The Post Office's current approach is to initiate debt recovery proceedings against Subpostmasters on notification of a discrepancy which isn't made good immediately.

Postmasters who have disputed discrepancies have often been told they have no choice but to make them good (either immediately, via a payment plan or out of their salaries), no matter how large the sums involved. 

Some have refused and been sacked, losing their source of income and instantly devaluing their attached retail businesses. Some have made good at crippling personal expense. Some of those Subpostmasters who shovelled thousands of pounds of their own money into Post Office tills to balance their discrepancies found the discrepancies returned. 

Out of ignorance, desperation and extreme duress, knowing the Post Office would just treat a further inexplicable discrepancy as a further debt, some Subpostmaster accepted the Horizon-generated cash and stock figure on their screens as a correct reflection of the cash and stock in their branches when it wasn't.

Why have so many Subpostmasters been sent to prison?

Postmasters having difficulties or flagging large discrepancies or problems with Horizon would often be "audited" and if a cash/stock discrepancy was fond they would be suspended without notice or pay. Some would be "investigated" by Post Office staff and sacked. Some would be prosecuted for theft and false accounting.

Many of those prosecuted for theft and false accounting were naïve and badly advised. Some were advised to plead guilty to reduce a potential prison sentence. Some lawyers would negotiate dropping a theft charge in return for a guilty plea to false accounting.

Once a guilty plea had been secured, the Post Office could apply for a proceeds of crime act order against their former Subpostmaster for the value of the Horizon-generated discrepancy. Live savings were taken. 

I have spoken to quite a few former Subpostmasters dragged through the criminal justice system on this basis. They have horrendous tales to tell.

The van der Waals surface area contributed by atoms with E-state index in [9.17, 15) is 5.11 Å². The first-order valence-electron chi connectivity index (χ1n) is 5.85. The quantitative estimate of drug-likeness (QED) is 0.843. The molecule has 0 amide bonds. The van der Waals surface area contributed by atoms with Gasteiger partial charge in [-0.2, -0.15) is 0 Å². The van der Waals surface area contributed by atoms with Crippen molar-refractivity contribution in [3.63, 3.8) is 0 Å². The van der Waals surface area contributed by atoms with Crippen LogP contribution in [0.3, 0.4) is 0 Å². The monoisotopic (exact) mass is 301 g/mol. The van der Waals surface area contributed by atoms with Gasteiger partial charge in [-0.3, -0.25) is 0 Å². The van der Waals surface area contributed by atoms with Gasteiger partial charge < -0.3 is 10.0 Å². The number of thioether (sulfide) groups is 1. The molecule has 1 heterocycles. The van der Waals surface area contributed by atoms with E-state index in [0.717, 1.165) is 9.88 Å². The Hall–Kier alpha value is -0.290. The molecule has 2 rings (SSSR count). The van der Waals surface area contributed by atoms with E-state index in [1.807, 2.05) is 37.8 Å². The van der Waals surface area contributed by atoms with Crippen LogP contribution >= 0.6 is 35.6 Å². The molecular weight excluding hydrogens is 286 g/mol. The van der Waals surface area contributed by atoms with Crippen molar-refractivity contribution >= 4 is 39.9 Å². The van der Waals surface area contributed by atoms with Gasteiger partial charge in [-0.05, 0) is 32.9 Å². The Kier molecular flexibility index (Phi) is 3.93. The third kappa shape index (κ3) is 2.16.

How did this end up at the High Court?

In 2016 after more than a decade of campaigning, Alan Bates, a sacked Subpostmaster and founder of the Justice for Subpostmasters' Alliance, got funding to start a legal action against the Post Office at the High Court. He wanted redress (and damages) for himself and fellow Subpostmasters who claimed they had suffered at the hands of the Post Office.

The Post Office has said in court documents "If the Claimants were right in the broad thrust of their case, this would represent an existential threat to Post Office’s ability to continue to carry on its business throughout the UK in the way it presently does."

They are right. As a result, they are fighting it tooth and nail, with their bottomless pockets of taxpayers' cash. The hope is that the claimants' will eventually run out of money.

Surely if the Post Office were that bad an outfit, the government would have stepped in long ago?

The government owns the Post Office, but it is known as an ALB  - an Arms Length Body. That means successive Ministers for Postal Services have left it well alone. The Cabinet Office is meant to oversee the relationship between the government and ALBs and a senior civil servant sits on the Post Office board. As far as I am aware, no government department has ever scrutinised the Post Office's behaviour over Horizon, its mass suspensions and sackings and its prosecutions of Subpostmasters for Horizon-based discrepancies.

Why aren't the unions shouting from the rooftops about it then?

The judge's damning comments on the Subpostmasters' "union", the National Federation of Subpostmasters, is worth a blog post to itself, so I have written one here.